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Charles R. Jordan

Charles Ray Jordan was born on September 1, 1937 in Longview, Texas. His mother raised Jordan along with his sister and brother working as a domestic in rural Texas. He never knew his father. At the age of thirteen his mother moved the family to Palm Springs, California where they lived on an Indian Reservation.

Jordan earned his high school diploma from Palm Springs High School in 1956. As a high school basketball star he was offered numerous athletic scholarships. From 1956 until 1961 he attended Gonzaga University in Washington where he earned his Bachelor of Science degrees in Education, Sociology and Philosophy. He did graduate work in Education at Loma Linda University and in Public Administration at the University of Southern California.

Upon graduation from Gonzaga, Jordan was unable to obtain a job in his field of study. He was forced to work as a gardener for California actors Lawrence Harvey and Jack Lambert. From 1961 until 1970 Jordan worked for the City of Palm Springs. After being hired as the first African American Recreation Leader for the city, he went on to become Assistant Director of Recreation and Assistant to the City Manager. From 1962 until 1964 he took a leave of absence to fulfill a two-year tour of duty in the United States Army. In 1970 Jordan moved to Portland, Oregon to work on the federal Model Cities Program. Jordan then went on to become Portland’s first elected African American. He served on the city council from 1974 until 1984, where he served as City Fire, Police and Parks Commissioner. From 1984 until 1989 Jordan was appointed Parks Director of Austin, Texas. In 1989 he returned to Portland to oversee its Parks system, a post he held until 2003. Jordan stepped down to take the helm at the Conservation Fund, a non-profit environmental organization.

In 1985 Jordan was appointed to the President’s Commission on Americans Outdoors by former President, Ronald Reagan. During the Clinton administration, Jordan was appointed to the American Heritage Rivers Advisory Committee. He was known worldwide for his commitment and leadership in involving African Americans in the conservation movement.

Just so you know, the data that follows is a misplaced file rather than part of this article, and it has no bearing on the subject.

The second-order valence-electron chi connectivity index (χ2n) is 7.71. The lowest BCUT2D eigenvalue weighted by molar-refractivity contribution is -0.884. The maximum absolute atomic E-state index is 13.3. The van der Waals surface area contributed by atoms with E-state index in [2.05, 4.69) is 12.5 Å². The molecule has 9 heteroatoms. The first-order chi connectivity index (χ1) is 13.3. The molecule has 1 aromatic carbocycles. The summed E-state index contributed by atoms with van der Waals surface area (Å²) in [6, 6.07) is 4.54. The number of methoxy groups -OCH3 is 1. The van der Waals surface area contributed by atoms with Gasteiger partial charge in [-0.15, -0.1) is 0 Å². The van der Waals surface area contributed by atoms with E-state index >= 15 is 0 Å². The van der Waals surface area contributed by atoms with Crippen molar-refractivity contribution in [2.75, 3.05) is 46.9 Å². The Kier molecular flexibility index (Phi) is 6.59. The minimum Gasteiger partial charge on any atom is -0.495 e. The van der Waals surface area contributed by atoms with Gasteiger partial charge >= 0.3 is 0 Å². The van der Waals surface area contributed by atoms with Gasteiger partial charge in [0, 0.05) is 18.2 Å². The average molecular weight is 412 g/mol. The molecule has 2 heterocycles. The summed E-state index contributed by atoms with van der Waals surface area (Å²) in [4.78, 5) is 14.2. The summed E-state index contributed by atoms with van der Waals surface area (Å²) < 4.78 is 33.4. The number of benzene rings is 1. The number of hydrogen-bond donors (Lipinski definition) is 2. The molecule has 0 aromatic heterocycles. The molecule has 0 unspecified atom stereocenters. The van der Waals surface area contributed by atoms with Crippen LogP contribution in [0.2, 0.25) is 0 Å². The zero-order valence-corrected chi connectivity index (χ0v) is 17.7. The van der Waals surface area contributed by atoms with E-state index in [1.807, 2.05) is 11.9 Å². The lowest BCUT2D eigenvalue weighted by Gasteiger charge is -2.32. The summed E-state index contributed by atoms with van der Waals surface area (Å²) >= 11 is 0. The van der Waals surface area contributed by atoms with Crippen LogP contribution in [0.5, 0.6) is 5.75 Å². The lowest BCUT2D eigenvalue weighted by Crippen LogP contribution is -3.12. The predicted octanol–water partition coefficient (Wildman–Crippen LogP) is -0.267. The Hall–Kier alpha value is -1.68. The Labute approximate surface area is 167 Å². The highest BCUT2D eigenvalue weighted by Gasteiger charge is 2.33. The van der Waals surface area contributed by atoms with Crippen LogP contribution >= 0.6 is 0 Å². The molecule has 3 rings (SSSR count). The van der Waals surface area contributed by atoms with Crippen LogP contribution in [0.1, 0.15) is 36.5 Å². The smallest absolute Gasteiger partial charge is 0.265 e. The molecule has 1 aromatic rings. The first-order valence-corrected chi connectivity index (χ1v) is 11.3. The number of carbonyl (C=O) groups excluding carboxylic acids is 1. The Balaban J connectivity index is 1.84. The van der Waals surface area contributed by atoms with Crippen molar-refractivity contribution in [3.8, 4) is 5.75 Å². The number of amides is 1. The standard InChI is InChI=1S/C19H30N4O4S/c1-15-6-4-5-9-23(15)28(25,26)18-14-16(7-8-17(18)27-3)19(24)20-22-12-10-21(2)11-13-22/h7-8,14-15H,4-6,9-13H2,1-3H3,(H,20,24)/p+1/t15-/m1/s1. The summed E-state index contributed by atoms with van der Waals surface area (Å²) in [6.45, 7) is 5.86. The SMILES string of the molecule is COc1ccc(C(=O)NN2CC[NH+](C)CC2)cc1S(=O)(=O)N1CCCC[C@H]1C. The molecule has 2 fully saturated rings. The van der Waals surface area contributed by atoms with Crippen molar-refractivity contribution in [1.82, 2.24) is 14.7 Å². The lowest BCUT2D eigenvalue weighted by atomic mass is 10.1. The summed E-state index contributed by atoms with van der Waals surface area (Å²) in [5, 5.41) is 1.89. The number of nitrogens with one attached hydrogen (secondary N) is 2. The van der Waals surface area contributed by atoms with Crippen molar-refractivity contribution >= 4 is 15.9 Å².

Jordan passed away on April 4, 2014, at the age of 77.

Accession Number

A2004.167

Sex

Male

Interview Date

9/20/2004

Last Name

Jordan

Maker Category
Middle Name

R.

Schools

Palm Springs High School

Gonzaga University

First Name

Charles

Birth City, State, Country

Longview

HM ID

JOR03

Favorite Season

Fall

State

Texas

Favorite Vacation Destination

Palm Springs, California

Favorite Quote

You're Kidding.

Bio Photo
Speakers Bureau Region State

District of Columbia

Interview Description
Birth Date

9/1/1937

Birth Place Term
Speakers Bureau Region City

Washington

Country

USA

Favorite Food

Southern Food

Death Date

4/4/2014

Short Description

City parks administrator and foundation chief executive Charles R. Jordan (1937 - 2014 ) was the first African American elected to an office in Portland, Oregon as a member of the city council. He also served as City Fire, Police and Parks Commissioner.

Employment

City of Palm Springs

United States Army

Federal Model Cities Program

Portland City Council

City of Austin, Texas

Portland Parks and Recreation

Conservation Fund

Favorite Color

Brown

Timing Pairs
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DAStories

<a href="https://da.thehistorymakers.org/story/192152">Tape: 1 Story: 1 - Slating of Charles R. Jordan's interview</a>

<a href="https://da.thehistorymakers.org/story/192153">Tape: 1 Story: 2 - Charles R. Jordan lists his favorites</a>

<a href="https://da.thehistorymakers.org/story/192154">Tape: 1 Story: 3 - Charles R. Jordan describes his mother</a>

<a href="https://da.thehistorymakers.org/story/192155">Tape: 1 Story: 4 - Charles R. Jordan describes his father</a>

<a href="https://da.thehistorymakers.org/story/192156">Tape: 1 Story: 5 - Charles R. Jordan talks about father figures from his childhood in Longview, Texas</a>

<a href="https://da.thehistorymakers.org/story/192157">Tape: 1 Story: 6 - Charles R. Jordan describes his mother's family background</a>

<a href="https://da.thehistorymakers.org/story/192158">Tape: 1 Story: 7 - Charles R. Jordan describes his earliest childhood memories</a>

<a href="https://da.thehistorymakers.org/story/192159">Tape: 1 Story: 8 - Charles R. Jordan describes his childhood holidays and celebrations in Longview, Texas</a>

<a href="https://da.thehistorymakers.org/story/192160">Tape: 1 Story: 9 - Charles R. Jordan describes his childhood home of Longview, Texas</a>

<a href="https://da.thehistorymakers.org/story/192161">Tape: 1 Story: 10 - Charles R. Jordan describes the sights, sounds and smells of his childhood</a>

<a href="https://da.thehistorymakers.org/story/192162">Tape: 1 Story: 11 - Charles R. Jordan talks about his experiences in elementary school in Texas</a>

<a href="https://da.thehistorymakers.org/story/192163">Tape: 1 Story: 12 - Charles R. Jordan narrates his photographs</a>

<a href="https://da.thehistorymakers.org/story/192164">Tape: 2 Story: 1 - Charles R. Jordan talks about living on a Native American reservation in Palm Springs, California</a>